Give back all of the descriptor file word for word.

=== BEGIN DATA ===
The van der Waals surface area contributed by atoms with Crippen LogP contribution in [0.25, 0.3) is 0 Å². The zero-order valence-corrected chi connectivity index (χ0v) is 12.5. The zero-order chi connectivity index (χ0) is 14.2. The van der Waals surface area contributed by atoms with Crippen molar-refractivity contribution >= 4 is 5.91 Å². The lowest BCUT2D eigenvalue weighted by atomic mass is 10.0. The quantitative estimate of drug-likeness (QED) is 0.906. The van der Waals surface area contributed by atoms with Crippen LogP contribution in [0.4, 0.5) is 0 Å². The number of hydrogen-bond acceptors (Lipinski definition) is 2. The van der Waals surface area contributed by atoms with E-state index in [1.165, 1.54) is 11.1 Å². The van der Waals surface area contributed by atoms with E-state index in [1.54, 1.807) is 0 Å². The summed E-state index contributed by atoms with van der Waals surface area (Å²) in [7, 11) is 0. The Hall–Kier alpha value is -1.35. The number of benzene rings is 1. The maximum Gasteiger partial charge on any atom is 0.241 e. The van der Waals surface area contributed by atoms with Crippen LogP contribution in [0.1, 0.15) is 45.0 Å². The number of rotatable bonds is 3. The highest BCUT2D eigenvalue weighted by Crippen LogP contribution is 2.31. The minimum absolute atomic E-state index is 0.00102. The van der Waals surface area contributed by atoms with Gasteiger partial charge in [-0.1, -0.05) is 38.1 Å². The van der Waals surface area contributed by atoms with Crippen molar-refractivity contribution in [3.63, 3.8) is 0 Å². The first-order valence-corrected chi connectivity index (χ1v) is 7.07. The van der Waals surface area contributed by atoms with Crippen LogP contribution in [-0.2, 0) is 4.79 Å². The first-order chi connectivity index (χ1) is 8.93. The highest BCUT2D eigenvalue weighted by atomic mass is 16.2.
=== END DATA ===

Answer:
The van der Waals surface area contributed by atoms with Crippen LogP contribution in [0.25, 0.3) is 0 Å². The zero-order valence-corrected chi connectivity index (χ0v) is 12.5. The zero-order chi connectivity index (χ0) is 14.2. The van der Waals surface area contributed by atoms with Crippen molar-refractivity contribution >= 4 is 5.91 Å². The lowest BCUT2D eigenvalue weighted by atomic mass is 10.0. The quantitative estimate of drug-likeness (QED) is 0.906. The van der Waals surface area contributed by atoms with Crippen LogP contribution in [0.4, 0.5) is 0 Å². The number of hydrogen-bond acceptors (Lipinski definition) is 2. The van der Waals surface area contributed by atoms with E-state index in [1.165, 1.54) is 11.1 Å². The van der Waals surface area contributed by atoms with E-state index in [1.54, 1.807) is 0 Å². The summed E-state index contributed by atoms with van der Waals surface area (Å²) in [7, 11) is 0. The Hall–Kier alpha value is -1.35. The number of benzene rings is 1. The maximum Gasteiger partial charge on any atom is 0.241 e. The van der Waals surface area contributed by atoms with Crippen LogP contribution in [0.1, 0.15) is 45.0 Å². The number of rotatable bonds is 3. The highest BCUT2D eigenvalue weighted by Crippen LogP contribution is 2.31. The minimum absolute atomic E-state index is 0.00102. The van der Waals surface area contributed by atoms with Gasteiger partial charge in [-0.1, -0.05) is 38.1 Å². The van der Waals surface area contributed by atoms with Crippen molar-refractivity contribution in [3.63, 3.8) is 0 Å². The first-order valence-corrected chi connectivity index (χ1v) is 7.07. The van der Waals surface area contributed by atoms with Crippen LogP contribution in [-0.2, 0) is 4.79 Å². The first-order chi connectivity index (χ1) is 8.93. The highest BCUT2D eigenvalue weighted by atomic mass is 16.2.